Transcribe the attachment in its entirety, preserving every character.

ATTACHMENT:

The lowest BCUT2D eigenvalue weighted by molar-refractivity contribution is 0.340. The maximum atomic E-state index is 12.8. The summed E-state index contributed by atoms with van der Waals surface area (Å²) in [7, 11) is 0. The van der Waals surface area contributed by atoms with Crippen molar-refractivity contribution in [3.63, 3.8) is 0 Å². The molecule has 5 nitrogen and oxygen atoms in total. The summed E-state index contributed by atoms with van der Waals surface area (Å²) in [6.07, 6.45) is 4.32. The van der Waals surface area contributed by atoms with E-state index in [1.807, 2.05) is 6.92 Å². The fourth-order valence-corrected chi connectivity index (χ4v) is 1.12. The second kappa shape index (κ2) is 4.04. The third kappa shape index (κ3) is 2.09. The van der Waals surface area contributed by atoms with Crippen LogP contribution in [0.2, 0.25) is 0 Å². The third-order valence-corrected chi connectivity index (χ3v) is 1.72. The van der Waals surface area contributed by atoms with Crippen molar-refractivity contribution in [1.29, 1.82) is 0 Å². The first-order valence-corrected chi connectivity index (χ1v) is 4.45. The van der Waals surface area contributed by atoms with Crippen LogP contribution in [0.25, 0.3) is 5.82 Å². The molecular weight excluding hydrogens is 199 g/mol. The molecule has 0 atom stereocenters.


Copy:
The lowest BCUT2D eigenvalue weighted by molar-refractivity contribution is 0.340. The maximum atomic E-state index is 12.8. The summed E-state index contributed by atoms with van der Waals surface area (Å²) in [7, 11) is 0. The van der Waals surface area contributed by atoms with Crippen molar-refractivity contribution in [3.63, 3.8) is 0 Å². The molecule has 5 nitrogen and oxygen atoms in total. The summed E-state index contributed by atoms with van der Waals surface area (Å²) in [6.07, 6.45) is 4.32. The van der Waals surface area contributed by atoms with E-state index in [1.807, 2.05) is 6.92 Å². The fourth-order valence-corrected chi connectivity index (χ4v) is 1.12. The second kappa shape index (κ2) is 4.04. The third kappa shape index (κ3) is 2.09. The van der Waals surface area contributed by atoms with Crippen LogP contribution in [0.2, 0.25) is 0 Å². The third-order valence-corrected chi connectivity index (χ3v) is 1.72. The van der Waals surface area contributed by atoms with Crippen molar-refractivity contribution in [1.29, 1.82) is 0 Å². The first-order valence-corrected chi connectivity index (χ1v) is 4.45. The van der Waals surface area contributed by atoms with Crippen LogP contribution in [0.25, 0.3) is 5.82 Å². The molecular weight excluding hydrogens is 199 g/mol. The molecule has 0 atom stereocenters.